Backs to the Wall: The Battle of Sainte-Foy and the Conquest of Canada
by D. Peter MacLeod
Douglas & McIntyre
271 pages, $34.95
Every student of Canadian history learns at one time or another that in September 1759 the British led by James Wolfe defeated the French under the command of Louis-Joseph de Montcalm at the Battle of the Plains of Abraham. For all intents and purposes, Wolfe’s victory marked the end of the French empire in North America, which was confirmed four years later by the Treaty of Paris negotiated at the conclusion of the Seven Years War. These events and decisions had lasting consequences for the Frenchspeaking inhabitants of Quebec and their First Nations allies.
But history is rarely as neat and tidy as the textbooks might have it. While the French were indeed beaten in 1759 — “a day that I’d like to forget for the rest of my life,” remarked one French captain who had fought in the battle — the fight was in fact not quite done. French military leaders, including the clever and courageous Fran- çois-Gaston de Lévis, who replaced Montcalm, were confident that they could still drive the British out of Quebec. Indeed, in Lévis’s view, the so-called decisive battle of 1759 had not settled anything.
Creatively utilizing an array of primary source material, D. Peter MacLeod, the preConfederation historian at the Canadian War Museum, takes us back to the late fall of 1759 and the beginning of 1760 to carefully chronicle the French attempt to undo the British occupation. The fact that this military effort was ultimately not successful does not detract from the importance or suspense of the story MacLeod skilfully tells, or from the fact that painting history in broad strokes often misses significant details in determining how past events unfolded.
Central to MacLeod’s narrative are the events leading up to the Battle of SainteFoy, close to Quebec City, at the end of April 1760 — a battle the French won. In the months after the confrontation on the Plains of Abraham, the British, under the command of James Murray and headquartered at the Quebec garrison, were in rough shape. Without proper provisions of fruits and vegetables, more than 650 British soldiers succumbed to the ravages of scurvy. The British were weak and demoralized, but they still controlled the heavy guns mounted on the walls of Quebec and all the other artillery that once belonged to the French.
In the spring of 1760, Murray and Lévis, both dealing with an assortment of problems of manpower, weapons, and the absence of their respective navies, were locked in a dangerous game of chess. When the two men and their respective troops finally faced off at the Battle of Sainte-Foy on April 28, 1760, Lévis, assisted by French-Canadian militia and First Nations, came out on top.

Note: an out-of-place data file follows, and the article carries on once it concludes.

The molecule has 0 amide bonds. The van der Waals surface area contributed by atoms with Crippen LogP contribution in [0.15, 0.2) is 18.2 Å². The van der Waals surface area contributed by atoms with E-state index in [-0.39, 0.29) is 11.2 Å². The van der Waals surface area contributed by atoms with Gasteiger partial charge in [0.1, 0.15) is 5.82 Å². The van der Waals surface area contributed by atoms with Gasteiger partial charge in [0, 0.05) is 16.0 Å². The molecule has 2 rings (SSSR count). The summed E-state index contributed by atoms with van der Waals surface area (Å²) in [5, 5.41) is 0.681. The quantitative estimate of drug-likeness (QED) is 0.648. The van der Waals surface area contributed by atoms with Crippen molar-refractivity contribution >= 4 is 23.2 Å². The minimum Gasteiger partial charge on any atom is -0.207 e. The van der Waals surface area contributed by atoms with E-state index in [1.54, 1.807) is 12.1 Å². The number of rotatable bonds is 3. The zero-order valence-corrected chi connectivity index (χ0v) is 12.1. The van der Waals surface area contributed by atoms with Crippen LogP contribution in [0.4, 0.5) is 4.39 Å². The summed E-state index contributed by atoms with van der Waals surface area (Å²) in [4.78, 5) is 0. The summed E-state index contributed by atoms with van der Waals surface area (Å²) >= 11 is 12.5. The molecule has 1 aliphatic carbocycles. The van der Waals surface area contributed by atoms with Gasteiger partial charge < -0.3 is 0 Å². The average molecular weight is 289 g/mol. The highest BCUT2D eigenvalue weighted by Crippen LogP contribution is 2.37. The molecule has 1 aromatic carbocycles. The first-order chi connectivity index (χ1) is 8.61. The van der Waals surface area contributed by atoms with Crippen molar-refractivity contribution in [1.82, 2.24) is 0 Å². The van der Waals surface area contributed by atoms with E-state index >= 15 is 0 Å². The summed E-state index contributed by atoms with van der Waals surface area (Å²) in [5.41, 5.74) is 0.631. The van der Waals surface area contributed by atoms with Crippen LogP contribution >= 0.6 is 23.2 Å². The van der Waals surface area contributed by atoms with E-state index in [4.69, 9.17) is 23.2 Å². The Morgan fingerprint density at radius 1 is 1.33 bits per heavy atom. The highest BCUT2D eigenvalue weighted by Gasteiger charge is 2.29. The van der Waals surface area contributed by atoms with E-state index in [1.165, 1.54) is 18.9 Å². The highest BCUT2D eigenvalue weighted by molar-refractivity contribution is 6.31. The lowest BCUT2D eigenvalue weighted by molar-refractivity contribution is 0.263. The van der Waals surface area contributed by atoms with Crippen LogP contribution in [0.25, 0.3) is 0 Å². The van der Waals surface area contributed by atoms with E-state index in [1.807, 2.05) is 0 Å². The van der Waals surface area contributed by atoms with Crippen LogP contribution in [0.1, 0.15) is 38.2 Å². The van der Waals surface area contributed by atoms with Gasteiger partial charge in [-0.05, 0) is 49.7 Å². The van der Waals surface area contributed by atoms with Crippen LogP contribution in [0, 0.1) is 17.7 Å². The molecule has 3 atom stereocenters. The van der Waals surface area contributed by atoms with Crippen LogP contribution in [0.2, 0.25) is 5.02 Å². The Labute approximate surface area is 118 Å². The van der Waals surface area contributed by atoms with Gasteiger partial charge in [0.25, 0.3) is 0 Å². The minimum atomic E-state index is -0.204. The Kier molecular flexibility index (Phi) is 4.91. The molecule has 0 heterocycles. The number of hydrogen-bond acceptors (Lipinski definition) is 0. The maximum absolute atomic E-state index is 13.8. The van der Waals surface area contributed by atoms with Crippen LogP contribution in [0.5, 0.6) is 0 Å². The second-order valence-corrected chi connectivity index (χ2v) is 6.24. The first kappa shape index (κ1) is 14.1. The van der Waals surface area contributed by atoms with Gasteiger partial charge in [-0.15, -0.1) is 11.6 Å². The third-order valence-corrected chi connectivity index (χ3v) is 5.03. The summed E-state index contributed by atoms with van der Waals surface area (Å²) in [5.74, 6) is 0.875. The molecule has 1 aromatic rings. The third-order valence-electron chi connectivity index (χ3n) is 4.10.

The all-but-forgotten French victory, asserts MacLeod, was “a remarkable feat of arms, arguably the greatest single military achievement of the Seven Years War in North America.” Yet it was not enough. The French in North America, lacking naval support and receiving little help from France — which was fighting with the British and Prussians across Europe and Asia — could not retake the Quebec garrison and other occupied territory. British warships based in the Thirteen Colonies were able to reach Quebec in time and made all the difference. “We are,” wrote Lévis in late June, “no longer able to remain in the field, lacking provisions, munitions, and generally everything. It’s amazing that we manage to survive at all.” Quebec, and with it New France, was truly lost to the British for good.
History is full of what-ifs. Following the French success at Sainte-Foy, had Lévis and his men somehow attained a second victory at Quebec, who knows what would have transpired or how the terms of the Treaty of Paris might have been altered. This type of “alternative history” seems “absurd,” MacLeod concedes. From our perspective more than 250 years later, the events of 1759–60 are seemingly “engraved in stone.”
But up close, as MacLeod suggests, history is “considerably more fragile.” In 1760, he points out, “the future remained a world of unknown possibilities and opportunities, and Canadian militia, French soldiers, and the Seven Nations warriors expended a great deal of effort to shape what is to us our fixed and unchanging past.”